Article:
Suppose you are lost in the mountains when it is pitch dark , and you can only feel your movement on the ground below. Now, If you are looking to get to the bottom of the valley or the mountain ,the best strategy is to move towards the steepest slope . This is exactly what the gradient descent does, it measures the local gradient of the error function with regard to the parameter vector(θ) ,and it goes in the direction of the descending gradient . We hit the minimum once the gradient is zero.
We start by initializing weight (θ) with random values ,this is also called as random initialization.Then we move towards the minima , i.e we take baby steps in an attempt to decrease the cost function , until the algorithm converges to a minimum value.This is illustrated in the image above.
A very important parameter in gradient descent is the size of the steps taken. This is determined by the learning rate hyper parameter. Having either very low learning rate or very high learning rate is not advisable. Let us see why.
If the learning rate is too low, the algorithm will go through many iterations to converge ,which will take a long time.
Whereas , if the learning rate is too high , the algorithm might diverge,you may end up on the other side of the curve ,possibly higher as well .The algorithm may never converge to the minima that’s expected.
Not all cost functions are convex in nature, it may have multiple ridges. i.e they can have multiple local minima and a global minima.This is illustrated in the image above.
If the random initialization starts from the left ,the algorithm might converge to a local minima , we may never reach the global minimum.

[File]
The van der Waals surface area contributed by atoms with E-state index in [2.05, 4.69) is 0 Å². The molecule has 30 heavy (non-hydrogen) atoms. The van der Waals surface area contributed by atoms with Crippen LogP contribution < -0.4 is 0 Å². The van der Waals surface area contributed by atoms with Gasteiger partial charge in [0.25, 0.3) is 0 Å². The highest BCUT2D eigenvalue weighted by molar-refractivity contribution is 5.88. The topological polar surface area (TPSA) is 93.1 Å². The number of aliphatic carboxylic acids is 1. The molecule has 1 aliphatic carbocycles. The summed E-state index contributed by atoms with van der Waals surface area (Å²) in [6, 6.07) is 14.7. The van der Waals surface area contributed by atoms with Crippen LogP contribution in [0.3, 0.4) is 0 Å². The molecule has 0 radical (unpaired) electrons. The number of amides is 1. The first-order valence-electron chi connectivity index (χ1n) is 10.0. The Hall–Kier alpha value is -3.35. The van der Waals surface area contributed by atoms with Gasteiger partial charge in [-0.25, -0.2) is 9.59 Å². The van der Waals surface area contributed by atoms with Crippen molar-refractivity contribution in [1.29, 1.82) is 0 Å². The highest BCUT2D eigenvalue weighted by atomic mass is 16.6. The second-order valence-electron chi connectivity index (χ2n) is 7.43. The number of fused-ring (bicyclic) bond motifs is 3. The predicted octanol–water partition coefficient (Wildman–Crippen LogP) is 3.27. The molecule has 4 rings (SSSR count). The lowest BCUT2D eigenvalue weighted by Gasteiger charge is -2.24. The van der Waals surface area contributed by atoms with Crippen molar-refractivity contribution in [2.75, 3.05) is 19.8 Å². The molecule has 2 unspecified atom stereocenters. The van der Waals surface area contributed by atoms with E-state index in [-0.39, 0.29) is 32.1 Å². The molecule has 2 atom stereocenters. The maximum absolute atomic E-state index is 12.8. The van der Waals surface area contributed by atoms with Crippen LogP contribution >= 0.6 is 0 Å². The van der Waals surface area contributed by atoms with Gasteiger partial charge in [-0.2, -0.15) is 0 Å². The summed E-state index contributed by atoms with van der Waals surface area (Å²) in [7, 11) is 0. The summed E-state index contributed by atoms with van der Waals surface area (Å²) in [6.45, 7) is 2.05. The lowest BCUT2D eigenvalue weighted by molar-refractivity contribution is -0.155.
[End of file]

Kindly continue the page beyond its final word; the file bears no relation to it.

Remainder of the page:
On the other hand , if we start from the right , the algorithm might take a long time to cross the plateau,in the worst case scenario ,the algorithm may stop early , and may never reach the global minimum.
Training a model means searching for a combination of model parameters that minimizes a cost function.Which means , searching for global minimum of the cost function.In some cases , like linear regression , it is easier as the cost function is usually convex function ,in which case the function has just one global minima and no local minima.
Gradient descent is given by -
Where η is known as the learning rate, which defines the speed at which we want to move towards negative of the gradient. Let’s try to understand this.
Batch Gradient Descent
To compute gradient descent , we have to compute the gradient of cost function with respect to every model parameter θ.we have to compute how much the cost function changes with every minute change to parameter θ.This process is described as partial derivative.The below equation calculates the partial derivative of cost function.
We can compute the partial derivatives at one go rather than computing the derivatives to each parameter individually using the below equation.
The gradient vector points against the descent i.e. uphill.In order move towards the descent we have to subtract gradient vector ( ∇ MSE(θ) )from θ. We multiply the gradient vector with the learning rate to determine the distance of the downhill movement. With this we arrive at the equation that was mentioned first.
Derivative of J(θ) represents the gradient vector mentioned above, which is multiplied by the learning rate(η)